National Open Digital Ecosystem or Gov Tech 3.0

 National Open Digital Ecosystem or Gov Tech 3.0 

National Open Digital Ecosystem or Gov Tech 3.0 is  “Open and secure delivery platforms, anchored by transparent governance mechanisms. It enable a technology collaboration among citizens, businesses and governments to transform societal outcomes.

Key objectives NODE or Govtech 3.0

  • optimize service delivery,
  • integrate data across departments and ministries,
  • create inter-operable and modular platforms and
  • include the private sector and allow them to build solutions on top of Government architecture.

 Evolution of GovTech (Use of Technology in Governance)

  • Gov Tech 1.0 was era of computerization of manual processes such as putting income tax forms online.
  • Gov Tech 2.0 was about building systems which digitized end-to-end processes, for example, the government’s “e-office” file management system.
  • GovTech 3.0 is focussed on Open Digital Ecosystems (ODEs), that the government should focus on creating the “digital commons”.
    • It envisages the government becoming a facilitator by creating digital infrastructure on which innovators can collaboratively build solutions for the public good.
    • For Examples, deployment of contact tracing apps (Aarogya Setu) developed through public-private partnerships, to prevent the spread of the virus.

Advantages of GovTech 3.0

  • Integration of Government Services: The advantages of building NODE is illustrated citing the example of e-Transport project of the Ministry of Road Transport and Highways.
    • The ministry helped digitize issuing vehicle registrations and driver’s licenses making it easier for citizens to obtain them, creating dashboards with analytics.
    • It now integrates a National Vehicle Register and State Vehicle Registers with data interlinked across databases with access to government institutions like Police, National Crime Records Bureau and private institutions like banks and insurance companies.
  • Enhancing Social Security: Several path-breaking ODEs are already in play in India
    • Unified Payments Interface (UPI) in the financial services space has played an instrumental role in increasing financial inclusion.
    • The National Digital Infrastructure for Teachers called DIKSHA will play a crucial role in education reforms.
    • The National Urban Innovation Stack which is enabling the more efficient provision of municipal services.
    • Similarly, a digital ecosystem for agriculture which is being designed by an inter-ministerial committee.

Underlying Challenges

  • Privacy Issues: Potential violations of privacy and possible weaponization of data is a primary issue related to such digital initiatives.
  • Federal Issues: The apps under Govtech 3.0 may end up gathering information which falls under the domain of State subject.
    • For Example, the e-transport project has centralized governance of transport which is a state subject according to the constitution.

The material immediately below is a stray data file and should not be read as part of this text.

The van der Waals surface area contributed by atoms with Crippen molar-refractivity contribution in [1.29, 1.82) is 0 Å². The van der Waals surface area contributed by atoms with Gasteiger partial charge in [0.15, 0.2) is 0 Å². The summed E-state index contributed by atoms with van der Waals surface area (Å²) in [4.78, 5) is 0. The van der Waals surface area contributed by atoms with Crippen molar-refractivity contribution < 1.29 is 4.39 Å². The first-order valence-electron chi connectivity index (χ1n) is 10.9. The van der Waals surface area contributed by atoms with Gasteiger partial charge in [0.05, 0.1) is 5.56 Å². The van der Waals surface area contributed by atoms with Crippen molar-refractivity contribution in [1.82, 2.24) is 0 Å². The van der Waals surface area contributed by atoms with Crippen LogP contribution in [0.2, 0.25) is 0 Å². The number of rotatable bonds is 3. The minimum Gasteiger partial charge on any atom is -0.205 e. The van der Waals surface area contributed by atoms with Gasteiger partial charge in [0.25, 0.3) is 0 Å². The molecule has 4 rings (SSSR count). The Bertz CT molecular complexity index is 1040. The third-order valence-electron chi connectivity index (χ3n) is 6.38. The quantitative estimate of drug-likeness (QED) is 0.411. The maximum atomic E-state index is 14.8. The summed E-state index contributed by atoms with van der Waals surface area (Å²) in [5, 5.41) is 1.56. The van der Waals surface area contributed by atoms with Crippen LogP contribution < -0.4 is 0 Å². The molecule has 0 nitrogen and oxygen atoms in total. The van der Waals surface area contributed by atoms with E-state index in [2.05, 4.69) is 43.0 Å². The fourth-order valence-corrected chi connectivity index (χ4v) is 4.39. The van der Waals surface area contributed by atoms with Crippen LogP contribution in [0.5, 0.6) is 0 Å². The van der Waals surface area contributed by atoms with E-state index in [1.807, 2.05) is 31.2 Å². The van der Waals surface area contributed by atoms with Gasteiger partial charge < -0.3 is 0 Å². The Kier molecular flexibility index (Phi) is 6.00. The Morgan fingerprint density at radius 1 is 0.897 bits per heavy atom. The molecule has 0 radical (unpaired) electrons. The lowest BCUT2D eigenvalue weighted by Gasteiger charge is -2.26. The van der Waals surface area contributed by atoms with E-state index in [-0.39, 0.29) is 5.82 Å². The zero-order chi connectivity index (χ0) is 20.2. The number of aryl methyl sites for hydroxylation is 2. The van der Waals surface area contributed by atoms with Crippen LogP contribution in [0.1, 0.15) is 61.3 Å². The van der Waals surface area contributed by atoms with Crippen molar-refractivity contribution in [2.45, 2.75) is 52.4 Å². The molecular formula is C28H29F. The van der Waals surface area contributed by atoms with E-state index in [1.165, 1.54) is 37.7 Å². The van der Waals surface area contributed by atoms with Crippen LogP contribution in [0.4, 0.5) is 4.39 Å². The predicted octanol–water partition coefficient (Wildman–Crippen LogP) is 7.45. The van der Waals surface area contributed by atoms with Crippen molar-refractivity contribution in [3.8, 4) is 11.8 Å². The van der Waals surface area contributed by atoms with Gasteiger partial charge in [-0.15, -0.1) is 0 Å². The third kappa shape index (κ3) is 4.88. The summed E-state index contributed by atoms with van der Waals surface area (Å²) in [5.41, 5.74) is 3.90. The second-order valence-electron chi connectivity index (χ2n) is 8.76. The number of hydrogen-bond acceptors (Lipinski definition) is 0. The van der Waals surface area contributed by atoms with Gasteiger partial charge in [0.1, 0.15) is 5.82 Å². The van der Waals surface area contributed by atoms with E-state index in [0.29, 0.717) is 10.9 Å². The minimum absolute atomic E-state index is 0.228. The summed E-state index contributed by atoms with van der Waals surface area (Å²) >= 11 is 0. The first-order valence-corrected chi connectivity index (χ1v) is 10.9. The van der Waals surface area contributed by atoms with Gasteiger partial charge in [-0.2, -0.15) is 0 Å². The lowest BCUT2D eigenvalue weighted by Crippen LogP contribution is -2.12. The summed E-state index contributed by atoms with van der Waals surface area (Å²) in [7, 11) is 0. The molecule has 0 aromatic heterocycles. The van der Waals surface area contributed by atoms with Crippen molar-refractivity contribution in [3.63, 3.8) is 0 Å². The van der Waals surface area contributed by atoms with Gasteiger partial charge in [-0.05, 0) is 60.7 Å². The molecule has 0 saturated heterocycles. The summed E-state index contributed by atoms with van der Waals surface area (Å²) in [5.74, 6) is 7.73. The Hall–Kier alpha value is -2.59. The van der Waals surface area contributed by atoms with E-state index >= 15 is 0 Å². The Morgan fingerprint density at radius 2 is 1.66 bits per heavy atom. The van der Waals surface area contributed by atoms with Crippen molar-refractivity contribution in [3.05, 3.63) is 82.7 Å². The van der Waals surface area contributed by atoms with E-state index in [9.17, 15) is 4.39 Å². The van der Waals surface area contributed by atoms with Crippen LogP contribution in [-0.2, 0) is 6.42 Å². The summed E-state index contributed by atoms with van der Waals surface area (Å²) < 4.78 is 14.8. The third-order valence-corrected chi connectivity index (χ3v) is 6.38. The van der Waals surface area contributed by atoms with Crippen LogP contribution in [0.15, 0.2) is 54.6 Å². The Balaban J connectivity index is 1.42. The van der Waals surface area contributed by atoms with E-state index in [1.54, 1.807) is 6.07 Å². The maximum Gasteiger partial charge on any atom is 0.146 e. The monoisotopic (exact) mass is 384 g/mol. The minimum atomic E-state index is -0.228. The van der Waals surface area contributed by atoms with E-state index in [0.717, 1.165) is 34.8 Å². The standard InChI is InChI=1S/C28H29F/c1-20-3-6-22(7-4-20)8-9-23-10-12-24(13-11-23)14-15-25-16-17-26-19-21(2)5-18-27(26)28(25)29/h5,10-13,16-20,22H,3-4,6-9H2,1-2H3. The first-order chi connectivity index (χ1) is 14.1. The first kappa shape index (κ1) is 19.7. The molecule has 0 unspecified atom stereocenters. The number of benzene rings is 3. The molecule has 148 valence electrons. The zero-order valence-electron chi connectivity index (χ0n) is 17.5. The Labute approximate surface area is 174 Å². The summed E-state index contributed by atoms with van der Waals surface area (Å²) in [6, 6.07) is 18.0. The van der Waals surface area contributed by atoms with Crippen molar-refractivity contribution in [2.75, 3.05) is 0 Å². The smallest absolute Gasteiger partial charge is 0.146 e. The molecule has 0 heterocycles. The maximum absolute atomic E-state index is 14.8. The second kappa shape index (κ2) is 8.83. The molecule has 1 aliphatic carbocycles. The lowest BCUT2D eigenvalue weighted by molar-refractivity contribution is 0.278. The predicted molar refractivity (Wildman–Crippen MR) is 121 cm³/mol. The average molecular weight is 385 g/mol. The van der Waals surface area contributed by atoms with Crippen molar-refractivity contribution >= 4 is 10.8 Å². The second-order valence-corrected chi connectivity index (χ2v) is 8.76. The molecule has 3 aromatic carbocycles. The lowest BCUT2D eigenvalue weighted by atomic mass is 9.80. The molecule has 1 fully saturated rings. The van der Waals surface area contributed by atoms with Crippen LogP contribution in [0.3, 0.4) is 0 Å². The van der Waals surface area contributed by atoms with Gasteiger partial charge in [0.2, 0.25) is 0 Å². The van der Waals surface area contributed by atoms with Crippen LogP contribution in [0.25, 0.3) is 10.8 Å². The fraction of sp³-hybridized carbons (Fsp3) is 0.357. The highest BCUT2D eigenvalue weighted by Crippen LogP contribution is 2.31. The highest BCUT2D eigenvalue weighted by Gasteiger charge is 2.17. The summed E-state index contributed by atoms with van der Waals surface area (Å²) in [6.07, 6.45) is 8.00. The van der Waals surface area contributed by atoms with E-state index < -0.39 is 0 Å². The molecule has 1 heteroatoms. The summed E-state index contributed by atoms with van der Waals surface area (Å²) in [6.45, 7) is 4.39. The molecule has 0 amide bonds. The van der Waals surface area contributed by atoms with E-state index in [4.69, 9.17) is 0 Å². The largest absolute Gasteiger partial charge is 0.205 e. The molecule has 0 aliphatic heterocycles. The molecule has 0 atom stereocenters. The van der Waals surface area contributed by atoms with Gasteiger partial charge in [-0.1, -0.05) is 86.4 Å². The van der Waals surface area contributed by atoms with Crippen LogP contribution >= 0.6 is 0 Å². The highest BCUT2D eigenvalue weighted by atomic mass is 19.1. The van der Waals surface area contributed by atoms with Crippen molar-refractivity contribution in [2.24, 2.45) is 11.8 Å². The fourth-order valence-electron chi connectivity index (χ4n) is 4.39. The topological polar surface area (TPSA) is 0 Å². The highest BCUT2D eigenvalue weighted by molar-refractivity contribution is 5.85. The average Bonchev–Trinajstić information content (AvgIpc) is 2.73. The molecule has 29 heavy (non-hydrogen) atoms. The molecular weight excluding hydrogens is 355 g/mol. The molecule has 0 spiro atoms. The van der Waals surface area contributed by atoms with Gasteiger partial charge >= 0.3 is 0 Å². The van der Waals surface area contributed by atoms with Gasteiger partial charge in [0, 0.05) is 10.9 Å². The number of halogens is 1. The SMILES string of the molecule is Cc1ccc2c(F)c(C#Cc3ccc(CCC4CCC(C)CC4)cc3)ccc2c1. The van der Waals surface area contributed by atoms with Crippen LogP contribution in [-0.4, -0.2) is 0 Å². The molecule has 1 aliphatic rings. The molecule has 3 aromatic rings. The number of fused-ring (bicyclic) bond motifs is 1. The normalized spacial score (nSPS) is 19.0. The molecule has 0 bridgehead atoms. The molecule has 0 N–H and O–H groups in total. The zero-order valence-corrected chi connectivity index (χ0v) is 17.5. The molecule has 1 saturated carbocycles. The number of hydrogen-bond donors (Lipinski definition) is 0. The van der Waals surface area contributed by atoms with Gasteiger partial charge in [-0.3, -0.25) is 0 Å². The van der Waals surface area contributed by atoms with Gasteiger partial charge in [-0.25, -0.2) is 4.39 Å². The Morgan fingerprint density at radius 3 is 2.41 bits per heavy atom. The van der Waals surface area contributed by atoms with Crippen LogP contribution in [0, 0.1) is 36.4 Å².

• May Increase Inequalities: Success in the digital provision of services is dependent on many factors, including digital literacy, education and access to stable and fast telecommunication services.
    • In this setting, undertaking large-scale digitization of services without bridging these digital divides could result in increasing existing inequalities.
  • Security Issues: Another cyber security challenge is ensuring end-to-end protection of data throughout the whole ecosystem.
    • While channels and databases used by the Government for transmission and storage are usually secure, other players in the ecosystem may not possess the requisite expertise or security to prevent and respond to breaches.
    • The alleged breach of Aadhar database is a case in point.

Steps To Be Taken

  • Addressing Privacy Issues: Designing privacy-protection and secure databases is critical. It is, therefore, imperative, that regulations governing the GovTech 3.0 take into account provisions of the Personal Data Protection Bill, 2019.
  • Ensuring Inclusivity: Digital ecosystems should be guided by factors of availability, accessibility, affordability, value and trust.
  • Ensuring Transparency: The invisible rules that are coded into “tech” need to be made transparent through thoughtful design principles, legislation, governance frameworks and public engagement.
  • Citizen-Centric Design: There is a need to ensure the design is citizen-centric and ensures inclusive access to services at the last mile will help drive adoption and sustain these ecosystems.


The push to create digital ecosystems is a welcome step. It can prove to be an effective tool in overcoming governance deficit and improving the quality of life for individuals. However, it is essential to adapt such ecosystems to the peculiarities of India.

In this context, design choices should be made not just in terms of the technology and data architecture, but also in terms of governance architecture and community engagement around ODEs, will determine how we collaborate to build a more resilient and empowered India.

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